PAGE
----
A private variable is one whose value is private to each processor processing some iterations of a for loop. In other words, the value assigned to a private variable in one iteration of a for loop is not propagated to other processors processing other iterations of that for loop. A shared variable, on the other hand, is a variable whose current value is accessible by all processors processing iterations of a for loop. The value assigned to a shared variable by one processor working on iterations of a loop may be seen by other processors working on other iterations of the loop. Loops being explicitly parallelized through use of #pragma MP taskloop directives, that contain references to shared variables, must ensure that such sharing of values does not cause any correctness problems (such as race conditions). No synchronization is provided by the compiler on updates and accesses to shared variables in an explicitly parallelized loop.
In analyzing explicitly parallelized loops, the compiler uses the following “default scoping rules” to determine whether a variable is private or shared:
If a variable is not explicitly classified via a pragma, the variable will default to being classified as a shared variable if it is declared as a pointer or array, and is only referenced using array syntax within the loop. Otherwise, it will be classified as a private variable.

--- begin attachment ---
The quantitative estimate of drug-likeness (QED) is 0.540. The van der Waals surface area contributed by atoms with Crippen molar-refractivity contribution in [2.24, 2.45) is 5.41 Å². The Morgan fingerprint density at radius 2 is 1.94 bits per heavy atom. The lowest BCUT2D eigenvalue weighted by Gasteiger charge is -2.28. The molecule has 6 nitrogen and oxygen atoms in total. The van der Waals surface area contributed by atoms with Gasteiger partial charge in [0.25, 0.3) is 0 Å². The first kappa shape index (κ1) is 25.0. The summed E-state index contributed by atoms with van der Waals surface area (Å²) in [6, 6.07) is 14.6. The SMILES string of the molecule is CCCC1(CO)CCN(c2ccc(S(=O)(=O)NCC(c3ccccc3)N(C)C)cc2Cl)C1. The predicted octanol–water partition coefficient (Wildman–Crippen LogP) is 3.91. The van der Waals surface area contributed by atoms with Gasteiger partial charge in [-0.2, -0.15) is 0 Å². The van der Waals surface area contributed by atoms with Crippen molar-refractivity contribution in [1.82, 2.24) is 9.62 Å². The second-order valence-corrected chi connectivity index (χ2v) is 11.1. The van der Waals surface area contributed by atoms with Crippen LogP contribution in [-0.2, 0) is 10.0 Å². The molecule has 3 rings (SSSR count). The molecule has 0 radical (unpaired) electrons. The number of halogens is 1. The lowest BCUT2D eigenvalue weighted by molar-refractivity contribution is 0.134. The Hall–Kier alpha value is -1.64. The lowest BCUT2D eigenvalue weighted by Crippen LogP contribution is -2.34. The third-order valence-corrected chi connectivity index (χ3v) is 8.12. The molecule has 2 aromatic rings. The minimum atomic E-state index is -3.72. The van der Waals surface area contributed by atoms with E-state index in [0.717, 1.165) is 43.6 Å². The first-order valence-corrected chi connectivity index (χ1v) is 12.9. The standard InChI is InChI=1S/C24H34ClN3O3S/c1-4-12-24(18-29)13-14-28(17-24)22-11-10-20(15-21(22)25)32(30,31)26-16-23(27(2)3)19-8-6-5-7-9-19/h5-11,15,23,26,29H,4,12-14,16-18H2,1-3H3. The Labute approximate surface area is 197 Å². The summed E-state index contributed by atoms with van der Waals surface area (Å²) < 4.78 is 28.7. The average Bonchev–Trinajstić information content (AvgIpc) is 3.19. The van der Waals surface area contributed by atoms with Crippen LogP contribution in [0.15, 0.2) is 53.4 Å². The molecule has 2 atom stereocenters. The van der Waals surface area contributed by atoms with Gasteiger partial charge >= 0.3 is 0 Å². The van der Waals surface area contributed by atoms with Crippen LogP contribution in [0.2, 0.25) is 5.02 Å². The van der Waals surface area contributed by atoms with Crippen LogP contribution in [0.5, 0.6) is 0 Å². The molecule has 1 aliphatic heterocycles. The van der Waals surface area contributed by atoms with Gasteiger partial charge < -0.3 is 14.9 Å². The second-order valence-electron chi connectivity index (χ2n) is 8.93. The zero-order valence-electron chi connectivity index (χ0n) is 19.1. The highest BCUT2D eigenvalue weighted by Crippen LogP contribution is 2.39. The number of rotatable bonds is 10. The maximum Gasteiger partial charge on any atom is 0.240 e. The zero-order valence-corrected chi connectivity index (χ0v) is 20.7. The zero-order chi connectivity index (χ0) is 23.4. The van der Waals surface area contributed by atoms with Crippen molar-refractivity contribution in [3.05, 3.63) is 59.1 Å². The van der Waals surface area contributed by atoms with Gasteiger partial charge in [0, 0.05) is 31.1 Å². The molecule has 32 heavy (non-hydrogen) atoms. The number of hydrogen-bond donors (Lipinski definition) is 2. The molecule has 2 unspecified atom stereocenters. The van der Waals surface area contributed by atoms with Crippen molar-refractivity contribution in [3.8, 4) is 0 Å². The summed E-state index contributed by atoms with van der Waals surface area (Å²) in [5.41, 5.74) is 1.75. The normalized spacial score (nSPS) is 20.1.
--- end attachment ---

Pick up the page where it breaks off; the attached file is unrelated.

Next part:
The loop index variable is always treated as a private variable and is always a storeback variable.
It is highly recommended that all variables used in an explicitly parallelized for loop be explicitly classified as one of shared, private, reduction, or readonly, to avoid the “default scoping rules.”
Since the compiler does not perform any synchronization on accesses to shared variables, extreme care must be exercised before using an MP taskloop pragma for a loop that contains, for example, array references. If inter-iteration data dependencies exist in such an explicitly parallelized loop, then its parallel execution may give erroneous results. The compiler may or may not be able to detect such a potential problem situation and issue a warning message. In any case, the compiler will not disable the explicit parallelization of loops with potential shared variable problems.